I made this in true Korean style... instead of sticking to a rigid recipe, I just used a bunch of different items that I already had. I also used one authentic ingredient: gochujang.
Gochujang is a spicy, fermented soybean and chili paste. It's spicy, but not super spicy (though that bit of information is according to me... it did make my nose run!). The box shows a chili pepper and the number 3, so I assume that means "medium-spicy"... also assuming that's on a scale from one to five! Lol. Anywho, since I live in the ethnic ingredient void that is the Midwest, I had to buy this online from Amazon. It was kind of expensive, since it is an import from South Korean, but one tub will last you quite awhile. Also, I had a gift certificate to Amazon. I just closed my eyes and clicked "add to shopping cart" and pretended I didn't see how much the shipping was... I think the item plus shipping was like, $15. But I needed it. You know how that goes.
Back to the bibimbap. It's a very famous Korean dish and I believe it literally means, "mixed meal". A bowl is filled with rice, then all the ingredients are arranged on top. Before serving, everything gets all mixed together, hence its name. It usually consists of rice, mixed vegetables, sliced meat, and an egg, but my version is much more vegan-friendly!
This can be prepared with any veggies you might have on hand: carrots, daikon or radishes, cucumbers, mushrooms, bean sprouts, zucchini, spinach, bok choy, etc. For a garnish you could top with sliced green onions, sesame seeds, toasted pine nuts (very popular in Korean cooking), and of course, the gochujang. I like to use both tofu and edamame for protein but you can use whatever you like. It's a mixed meal after all, so feel free to use up any odds and ends you think might work.
The main musthaves for my bibimbap are shiitake mushrooms, kimche, tofu, and a green veggie of some sort. As long as I have those four things, everything else is a bonus! The sauce is a modified recipe from Saveur, but you can just use a dollop of gochujang.
2 c. shredded green cabbage
3 cloves garlic, minced
2 med. carrots, cut into matchsticks
1/2 pkg. shiitake mushrooms, thinly sliced
3-4 button mushrooms, thinly sliced
9 oz. firm or extra-firm tofu, pressed, cut into small cubes
1 Tb. oil
3/4 c. frozen edamame
1/2 tsp. walnut or sesame oil
a few drops toasted sesame oil
1/4 c. gochujang
2 Tb. lemon-lime soda
1 Tb. miso
2 tsp. liquid sweetener
2 tsp. sesame oil
1 tsp. rice vinegar
1/4 tsp. ginger
hot cooked brown rice (short-grain is good here if you have it)
kimche (check to make sure it's vegan before you buy it)
2 green onions, white and green parts, chopped
1. In a small bowl, whisk together the gochujang, soda, miso, liquid sweetener, sesame oil, vinegar, and ginger until thoroughly mixed. Set aside.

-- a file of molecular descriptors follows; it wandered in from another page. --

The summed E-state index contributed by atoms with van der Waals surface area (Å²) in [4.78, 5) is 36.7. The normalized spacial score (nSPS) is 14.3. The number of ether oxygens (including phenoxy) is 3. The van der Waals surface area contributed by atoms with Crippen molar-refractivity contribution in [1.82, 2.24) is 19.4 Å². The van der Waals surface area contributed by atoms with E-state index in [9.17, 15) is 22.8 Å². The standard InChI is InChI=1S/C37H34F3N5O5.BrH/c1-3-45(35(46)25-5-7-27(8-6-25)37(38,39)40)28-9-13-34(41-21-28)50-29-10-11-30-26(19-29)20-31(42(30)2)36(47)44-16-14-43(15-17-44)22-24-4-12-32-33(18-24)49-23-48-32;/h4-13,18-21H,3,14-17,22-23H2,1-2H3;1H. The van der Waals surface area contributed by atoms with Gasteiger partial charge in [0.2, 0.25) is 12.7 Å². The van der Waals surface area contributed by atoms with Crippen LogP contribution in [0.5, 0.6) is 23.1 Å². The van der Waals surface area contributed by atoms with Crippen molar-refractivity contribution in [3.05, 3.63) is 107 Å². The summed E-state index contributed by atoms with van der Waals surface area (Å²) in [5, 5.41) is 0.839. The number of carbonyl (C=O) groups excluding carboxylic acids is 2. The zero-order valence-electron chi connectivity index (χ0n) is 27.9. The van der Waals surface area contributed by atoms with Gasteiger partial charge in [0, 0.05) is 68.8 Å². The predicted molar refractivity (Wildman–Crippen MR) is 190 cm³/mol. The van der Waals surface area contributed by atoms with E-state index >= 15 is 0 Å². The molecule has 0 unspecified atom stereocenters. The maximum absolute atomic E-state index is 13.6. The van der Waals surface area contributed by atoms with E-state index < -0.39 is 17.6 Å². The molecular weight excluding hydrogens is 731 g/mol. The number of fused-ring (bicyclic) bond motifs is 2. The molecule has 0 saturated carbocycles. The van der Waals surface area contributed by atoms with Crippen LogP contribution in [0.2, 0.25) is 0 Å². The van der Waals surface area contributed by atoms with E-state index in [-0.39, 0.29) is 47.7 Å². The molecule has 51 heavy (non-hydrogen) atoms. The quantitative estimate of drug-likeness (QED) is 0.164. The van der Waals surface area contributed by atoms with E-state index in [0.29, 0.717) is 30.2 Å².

2. Sauté the tofu over medium-high in the oil until golden brown on all sides. Set aside. Meanwhile, boil the frozen edamame (only takes three minutes). Drain it, and place it in a small bowl and toss with the walnut oil and toasted sesame oil. Set aside.
3. In a skillet, sauté the minced garlic and the cabbage for three minutes over medium-high. Place on a plate and set aside.
4. In the same skillet, sauté the carrots for about three minutes or until crisp-tender. Feel free to add some nonstick spray or oil if you need to. Set aside on the same plate as the cabbage.
5. In the same skillet (wipe out and respray with cooking spray if necessary), sauté the shiitake mushrooms and the button mushrooms until they are softened and browned, about three minutes. Set aside on the same place as everything else.
6. To serve, fill a bowl with hot (or room temperature) cooked rice. Around the edge of the bowl, arrange the tofu, edamame, sautéed cabbage, carrots, mushrooms, and
Sauté all the vegetables (mushrooms, carrot, cabbage, garlic) all together for 3-5 minutes. This will save time, since the separate cooking of all the vegetable parts is mostly for presentation anyway! For other (raw) vegetables, like daikon, radishes, shredded lettuce, and cucumber, just cut them into slices or matchsticks and arrange them on top of the cooked vegetables.
Needs more kimche.
Another bonus: leftovers can be served cold! Talk about easy!
This recipe makes about four servings. When made just like the recipe above, each serving (not including the rice, kimche, or sauce), you get 141 calories, 8 grams of fat, and 8.8 grams of protein. It's also got half your daily Vitamin A and about 18% of your daily calcium.
Dishes like this are the reason why I love Korean food. They're usually pretty quick to make, flexible with the ingredients (for the most part), full of flavor and fresh veggies, and are easily adapted to the vegan lifestyle. I also like spicy foods and Korean dishes can usually be made hot... or not. I hope y'all like it as much as I do!